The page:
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How SMEs can manage diversity, equity and inclusion costs

The workplace wellbeing landscape has changed dramatically in recent years. Promoting good practices and guarding against bad ones has become a key employer strategy. But cost is a barrier to progress for SMEs. How can they afford to keep pace?

How are SMEs performing when it comes to workplace wellbeing?

With regard to workplace wellbeing, Covid-19 has changed a lot for employers and employees, when it comes to both physical and mental health. Workers expect more from companies – in terms of provision and infrastructure. As a result, the role of diversity, equity and inclusion has grown significantly.

However, it is no surprise that the most visible development in this area can be seen at large organisations, which have the resources to expand activity, including creating new departments and roles, and regularly publishing updates on growth and achievements (often as part of sustainability reporting).

The picture is different for SMEs, in particularly smaller firms, not least as they have fewer resources at their disposal. Operations are comparatively smaller, with fewer employees involved in diversity, equity and inclusion monitoring and development. Nevertheless, there is a need for such policies and practices and they are increasingly important, both for existing employees and prospective ones.

What is blocking SME investment in diversity, equity and inclusion?

Figures from a new DEJI Digital survey suggest that some firms are struggling to keep up when it comes to diversity, equity and inclusion infrastructure. For example, the research claims that two thirds of workers say that their workplace has no anti-discrimination or anti-harassment policies, while a similar amount point to a lack of clear and easy pathways to report discrimination or harassment.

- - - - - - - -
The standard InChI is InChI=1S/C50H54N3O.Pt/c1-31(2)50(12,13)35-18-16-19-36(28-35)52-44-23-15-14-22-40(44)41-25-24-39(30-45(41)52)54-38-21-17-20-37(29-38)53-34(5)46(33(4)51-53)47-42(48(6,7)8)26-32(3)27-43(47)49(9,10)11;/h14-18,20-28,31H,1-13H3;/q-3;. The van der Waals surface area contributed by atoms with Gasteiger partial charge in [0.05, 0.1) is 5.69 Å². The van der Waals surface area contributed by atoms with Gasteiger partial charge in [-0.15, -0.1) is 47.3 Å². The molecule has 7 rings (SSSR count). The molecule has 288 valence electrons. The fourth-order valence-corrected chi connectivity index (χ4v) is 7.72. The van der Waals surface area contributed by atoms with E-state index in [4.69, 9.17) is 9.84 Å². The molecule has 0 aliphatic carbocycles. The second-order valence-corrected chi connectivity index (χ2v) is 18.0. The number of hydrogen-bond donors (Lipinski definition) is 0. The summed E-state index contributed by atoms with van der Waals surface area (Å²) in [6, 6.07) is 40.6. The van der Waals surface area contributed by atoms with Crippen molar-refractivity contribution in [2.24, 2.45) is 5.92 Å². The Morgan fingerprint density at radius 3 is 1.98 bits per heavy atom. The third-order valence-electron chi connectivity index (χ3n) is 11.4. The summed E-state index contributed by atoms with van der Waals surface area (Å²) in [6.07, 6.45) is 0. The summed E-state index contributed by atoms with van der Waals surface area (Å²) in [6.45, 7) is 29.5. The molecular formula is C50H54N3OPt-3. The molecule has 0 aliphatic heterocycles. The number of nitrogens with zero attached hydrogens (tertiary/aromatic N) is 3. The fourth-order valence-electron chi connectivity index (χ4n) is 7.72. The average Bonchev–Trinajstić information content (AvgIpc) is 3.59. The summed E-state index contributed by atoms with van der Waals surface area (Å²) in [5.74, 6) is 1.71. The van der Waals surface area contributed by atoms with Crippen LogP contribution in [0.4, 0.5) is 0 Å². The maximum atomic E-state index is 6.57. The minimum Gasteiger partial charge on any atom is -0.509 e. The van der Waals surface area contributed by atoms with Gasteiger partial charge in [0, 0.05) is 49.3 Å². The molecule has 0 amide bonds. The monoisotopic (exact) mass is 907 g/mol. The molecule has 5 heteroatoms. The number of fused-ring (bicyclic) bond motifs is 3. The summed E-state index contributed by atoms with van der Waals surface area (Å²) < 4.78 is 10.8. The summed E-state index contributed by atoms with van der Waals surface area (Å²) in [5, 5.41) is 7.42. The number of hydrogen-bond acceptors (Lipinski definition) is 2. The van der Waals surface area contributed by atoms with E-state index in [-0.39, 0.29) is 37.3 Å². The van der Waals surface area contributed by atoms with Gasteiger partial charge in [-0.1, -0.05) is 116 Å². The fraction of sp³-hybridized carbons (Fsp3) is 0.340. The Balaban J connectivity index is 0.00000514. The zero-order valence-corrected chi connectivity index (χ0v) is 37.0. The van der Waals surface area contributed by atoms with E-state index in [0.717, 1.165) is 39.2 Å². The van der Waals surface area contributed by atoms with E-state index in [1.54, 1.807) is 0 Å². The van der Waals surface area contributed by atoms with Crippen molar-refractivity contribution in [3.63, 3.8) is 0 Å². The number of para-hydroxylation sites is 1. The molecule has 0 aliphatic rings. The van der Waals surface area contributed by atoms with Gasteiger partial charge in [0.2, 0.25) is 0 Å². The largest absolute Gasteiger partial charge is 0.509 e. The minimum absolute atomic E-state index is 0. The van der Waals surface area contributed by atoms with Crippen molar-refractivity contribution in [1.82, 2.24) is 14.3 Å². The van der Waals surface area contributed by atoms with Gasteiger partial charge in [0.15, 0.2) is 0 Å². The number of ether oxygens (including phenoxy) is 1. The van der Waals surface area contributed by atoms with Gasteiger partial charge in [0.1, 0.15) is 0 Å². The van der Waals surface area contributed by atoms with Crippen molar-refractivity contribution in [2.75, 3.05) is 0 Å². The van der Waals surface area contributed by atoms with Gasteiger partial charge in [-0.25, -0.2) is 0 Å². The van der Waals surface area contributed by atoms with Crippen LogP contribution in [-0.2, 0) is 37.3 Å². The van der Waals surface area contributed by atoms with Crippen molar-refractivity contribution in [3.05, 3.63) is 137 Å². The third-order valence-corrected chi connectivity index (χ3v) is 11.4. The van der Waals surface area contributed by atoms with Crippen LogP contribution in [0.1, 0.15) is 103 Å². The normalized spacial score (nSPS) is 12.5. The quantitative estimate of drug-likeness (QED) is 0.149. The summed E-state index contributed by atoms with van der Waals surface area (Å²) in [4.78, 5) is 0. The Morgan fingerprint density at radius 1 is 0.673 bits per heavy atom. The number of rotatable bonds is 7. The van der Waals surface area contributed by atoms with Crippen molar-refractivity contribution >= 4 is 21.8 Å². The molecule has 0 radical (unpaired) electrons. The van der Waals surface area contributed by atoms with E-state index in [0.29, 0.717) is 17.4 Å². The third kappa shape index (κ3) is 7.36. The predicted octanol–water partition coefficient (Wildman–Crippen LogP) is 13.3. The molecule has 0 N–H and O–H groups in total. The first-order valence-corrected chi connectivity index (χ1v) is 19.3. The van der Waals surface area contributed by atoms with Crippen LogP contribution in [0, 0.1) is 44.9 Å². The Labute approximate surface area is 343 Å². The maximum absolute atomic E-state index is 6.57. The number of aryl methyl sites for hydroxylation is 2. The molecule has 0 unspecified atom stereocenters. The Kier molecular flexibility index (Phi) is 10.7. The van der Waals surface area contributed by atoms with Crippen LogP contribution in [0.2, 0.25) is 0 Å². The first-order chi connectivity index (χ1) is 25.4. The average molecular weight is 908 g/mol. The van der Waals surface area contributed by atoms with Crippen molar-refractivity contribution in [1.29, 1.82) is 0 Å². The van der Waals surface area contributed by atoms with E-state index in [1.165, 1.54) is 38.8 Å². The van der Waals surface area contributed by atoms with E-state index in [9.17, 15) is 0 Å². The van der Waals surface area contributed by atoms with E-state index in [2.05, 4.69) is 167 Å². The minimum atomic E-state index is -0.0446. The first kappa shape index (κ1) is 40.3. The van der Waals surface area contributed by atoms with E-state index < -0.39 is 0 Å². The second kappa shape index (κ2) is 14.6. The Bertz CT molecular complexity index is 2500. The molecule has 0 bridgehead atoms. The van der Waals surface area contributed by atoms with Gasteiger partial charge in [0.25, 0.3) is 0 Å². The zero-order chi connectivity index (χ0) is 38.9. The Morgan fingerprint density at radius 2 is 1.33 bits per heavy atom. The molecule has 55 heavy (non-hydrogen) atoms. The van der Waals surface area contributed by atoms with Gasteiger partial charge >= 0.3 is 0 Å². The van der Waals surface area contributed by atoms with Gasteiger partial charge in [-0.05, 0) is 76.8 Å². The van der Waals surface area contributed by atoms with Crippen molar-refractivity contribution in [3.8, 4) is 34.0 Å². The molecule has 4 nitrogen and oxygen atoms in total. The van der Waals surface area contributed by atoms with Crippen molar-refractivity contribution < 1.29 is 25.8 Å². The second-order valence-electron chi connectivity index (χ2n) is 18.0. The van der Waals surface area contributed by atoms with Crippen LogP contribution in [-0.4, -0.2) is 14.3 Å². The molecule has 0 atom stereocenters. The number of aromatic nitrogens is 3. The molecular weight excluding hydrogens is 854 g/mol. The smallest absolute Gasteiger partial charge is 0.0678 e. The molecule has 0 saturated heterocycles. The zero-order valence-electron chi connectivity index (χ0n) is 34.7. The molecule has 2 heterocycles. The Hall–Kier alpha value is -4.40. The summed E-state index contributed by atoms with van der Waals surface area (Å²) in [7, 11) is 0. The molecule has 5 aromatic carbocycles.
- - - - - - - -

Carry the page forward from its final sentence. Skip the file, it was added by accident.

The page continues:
In addition, 70% of workers say they cannot access supportive resources, such as counselling services, and 75% say that their workplace doesn’t offer training sessions to combat bias and to teach professional conduct.

For small firms, a major factor behind the shortfall in diversity, equity and inclusion infrastructure has to be cost. While these businesses can’t be expected to have the same provisions and policies as large companies, they should have a framework in place. However, this still comes with the price tag.

Diversity, equity and inclusion and how alternative lenders can help

It is hardly surprising that many SMEs are not up to speed with regard to diversity, equity and inclusion policies and practices. Given the current economic climate, finding the capital to invest is extremely challenging. But such development is a must, with mental health, age diversity and multigenerational working key areas for 2024.

So, how can firms spend while safeguarding cash flow?

Alternative finance can help.

Services such as invoice finance, asset finance and peer-to-peer lending are proving a vital source of capital for small businesses in the current funding climate (with 65% more SMEs experiencing difficulty in accessing finance from high-street banks).

These alternative finance facilities, which offer a more easily accessible, affordable and personalised approach to lending, are helping small businesses survive and target recovery, stability and growth.

This profile has helped cement the reputation of alternative finance in the business sector, with a new 2024 study showing that more and more SMEs are turning to alternative lenders to access larger-scale finance packages.

Small firm finance options for diversity, equity and inclusion policies

SME budgets for diversity, equity and inclusion are unlikely to be significant given the market pressures that they facing. However, changes to the workplace wellbeing landscape and to attitudes around employment and behaviour in general mean that investment in policies and practices is required.

Against this backdrop and given the retreat from small business lending by traditional bank, it is essential that owners and directors are aware of all the available finance options, including the services of alternative lenders.

To find out more about A&T Business Associates services, contact Steve Bowles on 01903 602211 or steve.bowles@atbusinessassociates.co.uk.

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